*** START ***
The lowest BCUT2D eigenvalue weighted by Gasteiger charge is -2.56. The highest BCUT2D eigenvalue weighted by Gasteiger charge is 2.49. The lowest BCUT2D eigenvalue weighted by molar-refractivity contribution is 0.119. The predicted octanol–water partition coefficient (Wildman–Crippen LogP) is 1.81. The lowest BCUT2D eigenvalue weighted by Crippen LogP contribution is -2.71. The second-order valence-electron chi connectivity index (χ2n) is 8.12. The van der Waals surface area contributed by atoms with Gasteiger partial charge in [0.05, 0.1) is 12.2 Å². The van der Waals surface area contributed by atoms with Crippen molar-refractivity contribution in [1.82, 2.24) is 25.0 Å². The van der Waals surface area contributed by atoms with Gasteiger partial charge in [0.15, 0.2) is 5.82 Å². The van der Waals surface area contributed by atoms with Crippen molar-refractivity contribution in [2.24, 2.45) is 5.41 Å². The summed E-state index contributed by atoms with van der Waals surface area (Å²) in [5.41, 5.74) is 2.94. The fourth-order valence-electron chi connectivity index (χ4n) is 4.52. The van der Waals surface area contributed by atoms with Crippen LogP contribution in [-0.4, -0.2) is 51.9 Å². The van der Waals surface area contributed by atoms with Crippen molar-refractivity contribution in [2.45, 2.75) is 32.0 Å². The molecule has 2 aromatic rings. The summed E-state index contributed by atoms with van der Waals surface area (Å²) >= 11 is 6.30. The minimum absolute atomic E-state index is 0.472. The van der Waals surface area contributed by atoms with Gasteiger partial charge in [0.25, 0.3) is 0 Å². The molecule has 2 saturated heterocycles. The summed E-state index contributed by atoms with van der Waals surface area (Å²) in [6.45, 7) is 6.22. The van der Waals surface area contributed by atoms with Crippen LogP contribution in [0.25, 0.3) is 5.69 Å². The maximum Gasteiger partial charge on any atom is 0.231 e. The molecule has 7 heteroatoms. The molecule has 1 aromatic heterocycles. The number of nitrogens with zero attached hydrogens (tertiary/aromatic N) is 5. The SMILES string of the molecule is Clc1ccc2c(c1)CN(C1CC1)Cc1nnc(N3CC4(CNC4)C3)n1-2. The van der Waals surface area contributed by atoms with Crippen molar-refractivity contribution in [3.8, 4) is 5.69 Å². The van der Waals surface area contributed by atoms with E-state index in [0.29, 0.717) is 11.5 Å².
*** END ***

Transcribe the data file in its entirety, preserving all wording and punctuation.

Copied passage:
The lowest BCUT2D eigenvalue weighted by Gasteiger charge is -2.56. The highest BCUT2D eigenvalue weighted by Gasteiger charge is 2.49. The lowest BCUT2D eigenvalue weighted by molar-refractivity contribution is 0.119. The predicted octanol–water partition coefficient (Wildman–Crippen LogP) is 1.81. The lowest BCUT2D eigenvalue weighted by Crippen LogP contribution is -2.71. The second-order valence-electron chi connectivity index (χ2n) is 8.12. The van der Waals surface area contributed by atoms with Gasteiger partial charge in [0.05, 0.1) is 12.2 Å². The van der Waals surface area contributed by atoms with Crippen molar-refractivity contribution in [1.82, 2.24) is 25.0 Å². The van der Waals surface area contributed by atoms with Gasteiger partial charge in [0.15, 0.2) is 5.82 Å². The van der Waals surface area contributed by atoms with Crippen molar-refractivity contribution in [2.24, 2.45) is 5.41 Å². The summed E-state index contributed by atoms with van der Waals surface area (Å²) in [5.41, 5.74) is 2.94. The fourth-order valence-electron chi connectivity index (χ4n) is 4.52. The van der Waals surface area contributed by atoms with Crippen LogP contribution in [-0.4, -0.2) is 51.9 Å². The van der Waals surface area contributed by atoms with Crippen molar-refractivity contribution in [2.45, 2.75) is 32.0 Å². The molecule has 2 aromatic rings. The summed E-state index contributed by atoms with van der Waals surface area (Å²) >= 11 is 6.30. The minimum absolute atomic E-state index is 0.472. The van der Waals surface area contributed by atoms with Gasteiger partial charge in [0.25, 0.3) is 0 Å². The molecule has 2 saturated heterocycles. The summed E-state index contributed by atoms with van der Waals surface area (Å²) in [6.45, 7) is 6.22. The van der Waals surface area contributed by atoms with Crippen LogP contribution in [0.25, 0.3) is 5.69 Å². The maximum Gasteiger partial charge on any atom is 0.231 e. The molecule has 7 heteroatoms. The molecule has 1 aromatic heterocycles. The number of nitrogens with zero attached hydrogens (tertiary/aromatic N) is 5. The SMILES string of the molecule is Clc1ccc2c(c1)CN(C1CC1)Cc1nnc(N3CC4(CNC4)C3)n1-2. The van der Waals surface area contributed by atoms with Crippen molar-refractivity contribution in [3.8, 4) is 5.69 Å². The van der Waals surface area contributed by atoms with E-state index in [0.29, 0.717) is 11.5 Å².